“In 2021, we recognised 12 programs for their exceptional contributions to crime and violence prevention in the Australian community,” Dr Brown said.

One of last year’s community-led project winners included a culturally safe residential healing and behaviour change program for Aboriginal men who use, or are at risk of using, family violence. The partners and children of those men are also supported by Dardi Munwurro’s Family Safety team.

CEO of Dardi Munwurro, Alan Thorpe, said Ngarra Jarranounith means ‘men’s healing place’.

“Ngarra Jarranounith Place provides holistic support for men to strengthen their culture, adopt positive behaviours and nurture healthy relationships and decrease the risk of family violence,” Mr Thorpe said.

In the police-led category, Project Kairos: Queensland Gangs Exit Program won Gold for reducing the harm caused to the community by outlaw motorcycle gangs.

Acting Chief Superintendent, Roger Lowe, said the project recognises that not all organised crime gang members are created equal.

“Not all gang members are redeemable or want to be redeemed, but many are. We know from our research many joined gangs for the wrong reasons, lured by false promises and regret their decisions. The Exit program provides a safe pathway for those who want to take the step towards change,” Mr Lowe said.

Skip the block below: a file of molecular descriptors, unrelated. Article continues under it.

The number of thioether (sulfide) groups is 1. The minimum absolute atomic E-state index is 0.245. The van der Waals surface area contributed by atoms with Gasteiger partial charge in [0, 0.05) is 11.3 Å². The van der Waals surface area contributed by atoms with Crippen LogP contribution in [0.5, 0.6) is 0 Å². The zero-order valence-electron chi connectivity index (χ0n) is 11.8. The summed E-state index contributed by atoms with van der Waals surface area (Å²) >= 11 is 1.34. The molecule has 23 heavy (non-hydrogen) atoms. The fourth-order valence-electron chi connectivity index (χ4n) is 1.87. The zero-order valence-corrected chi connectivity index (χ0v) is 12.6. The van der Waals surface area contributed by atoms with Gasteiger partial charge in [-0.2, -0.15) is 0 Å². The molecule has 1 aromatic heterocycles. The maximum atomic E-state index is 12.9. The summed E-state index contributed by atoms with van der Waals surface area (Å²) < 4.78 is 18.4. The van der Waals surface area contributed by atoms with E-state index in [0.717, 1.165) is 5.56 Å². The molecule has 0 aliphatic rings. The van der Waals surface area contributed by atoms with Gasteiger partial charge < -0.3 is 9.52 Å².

The awards are a joint initiative of the Australian, state and territory governments, coordinated by the AIC.

Nominations close 14 June 2022. To apply for this year’s awards visit

All cops are trusted? How context and time shape immigrants’ trust in the police in Europe


Christian S. Czymara ORCID Icon & Jeffrey Mitchell ORCID Icon

Received 08 Oct 2021, Accepted 11 Mar 2022, Published online: 19 Apr 2022



The relationship between police and ethnic minorities has been the subject of increasing interest in many Western societies in recent years. We examine first-generation immigrants’ trust in the police in Europe from a comparative and longitudinal perspective. Based on roughly 20,000 immigrants observed in 22 countries over 13 years in the European Social Survey, results show that initially high levels of trust in the police among immigrants tend to erode with the length of their stay in the host country. We show that two simultaneous processes drive this pattern: a fading reference effect (downward assimilation) and an increasing discrimination effect. Cross-national comparisons show that, on average, immigrants in countries with more police trust the police less. However, there is no effect of police size within countries, mostly because police numbers hardly change over time. We discuss implications for future research and policy development based on our findings.

Inaugural edition of newsletter from the UN Crime Prevention and Criminal Justice Program Network of Institutes

As a member of the United Nations Crime Prevention and Criminal Justice Program Network of Institutes (the PNI), the AIC’s work influences policy-makers around the world.

Read more about the work of the PNI and the AIC’s contribution in the PNI newsletter.